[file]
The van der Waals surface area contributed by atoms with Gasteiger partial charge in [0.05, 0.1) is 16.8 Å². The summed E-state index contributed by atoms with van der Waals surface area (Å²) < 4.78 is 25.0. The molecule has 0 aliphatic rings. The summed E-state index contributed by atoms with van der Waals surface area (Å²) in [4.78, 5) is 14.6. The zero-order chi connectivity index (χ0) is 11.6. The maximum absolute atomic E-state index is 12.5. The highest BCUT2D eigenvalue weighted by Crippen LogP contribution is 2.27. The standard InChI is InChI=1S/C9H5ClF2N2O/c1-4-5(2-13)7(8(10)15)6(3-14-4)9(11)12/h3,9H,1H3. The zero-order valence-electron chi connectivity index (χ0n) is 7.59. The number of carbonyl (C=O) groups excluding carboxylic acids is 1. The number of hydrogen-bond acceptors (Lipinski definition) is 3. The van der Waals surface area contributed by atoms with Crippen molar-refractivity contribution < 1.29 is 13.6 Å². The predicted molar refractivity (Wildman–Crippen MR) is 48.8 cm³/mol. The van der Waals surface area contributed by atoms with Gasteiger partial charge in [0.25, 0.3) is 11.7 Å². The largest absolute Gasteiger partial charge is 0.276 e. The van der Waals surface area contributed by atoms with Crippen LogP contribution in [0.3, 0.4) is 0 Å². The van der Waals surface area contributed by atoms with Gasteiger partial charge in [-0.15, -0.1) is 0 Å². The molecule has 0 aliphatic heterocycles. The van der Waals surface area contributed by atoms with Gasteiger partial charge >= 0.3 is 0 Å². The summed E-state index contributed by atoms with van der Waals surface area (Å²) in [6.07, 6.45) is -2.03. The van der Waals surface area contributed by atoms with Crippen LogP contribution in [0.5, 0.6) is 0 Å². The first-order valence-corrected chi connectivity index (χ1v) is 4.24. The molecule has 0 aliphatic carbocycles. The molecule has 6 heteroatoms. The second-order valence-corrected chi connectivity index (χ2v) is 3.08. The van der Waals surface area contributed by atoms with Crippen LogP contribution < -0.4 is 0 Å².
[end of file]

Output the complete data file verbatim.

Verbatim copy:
The van der Waals surface area contributed by atoms with Gasteiger partial charge in [0.05, 0.1) is 16.8 Å². The summed E-state index contributed by atoms with van der Waals surface area (Å²) < 4.78 is 25.0. The molecule has 0 aliphatic rings. The summed E-state index contributed by atoms with van der Waals surface area (Å²) in [4.78, 5) is 14.6. The zero-order chi connectivity index (χ0) is 11.6. The maximum absolute atomic E-state index is 12.5. The highest BCUT2D eigenvalue weighted by Crippen LogP contribution is 2.27. The standard InChI is InChI=1S/C9H5ClF2N2O/c1-4-5(2-13)7(8(10)15)6(3-14-4)9(11)12/h3,9H,1H3. The zero-order valence-electron chi connectivity index (χ0n) is 7.59. The number of carbonyl (C=O) groups excluding carboxylic acids is 1. The number of hydrogen-bond acceptors (Lipinski definition) is 3. The van der Waals surface area contributed by atoms with Crippen molar-refractivity contribution < 1.29 is 13.6 Å². The predicted molar refractivity (Wildman–Crippen MR) is 48.8 cm³/mol. The van der Waals surface area contributed by atoms with Gasteiger partial charge in [0.25, 0.3) is 11.7 Å². The largest absolute Gasteiger partial charge is 0.276 e. The van der Waals surface area contributed by atoms with Crippen LogP contribution in [0.3, 0.4) is 0 Å². The van der Waals surface area contributed by atoms with Gasteiger partial charge in [-0.15, -0.1) is 0 Å². The molecule has 0 aliphatic heterocycles. The van der Waals surface area contributed by atoms with Gasteiger partial charge >= 0.3 is 0 Å². The summed E-state index contributed by atoms with van der Waals surface area (Å²) in [6.07, 6.45) is -2.03. The van der Waals surface area contributed by atoms with Crippen LogP contribution in [0.5, 0.6) is 0 Å². The first-order valence-corrected chi connectivity index (χ1v) is 4.24. The molecule has 0 aliphatic carbocycles. The molecule has 6 heteroatoms. The second-order valence-corrected chi connectivity index (χ2v) is 3.08. The van der Waals surface area contributed by atoms with Crippen LogP contribution < -0.4 is 0 Å².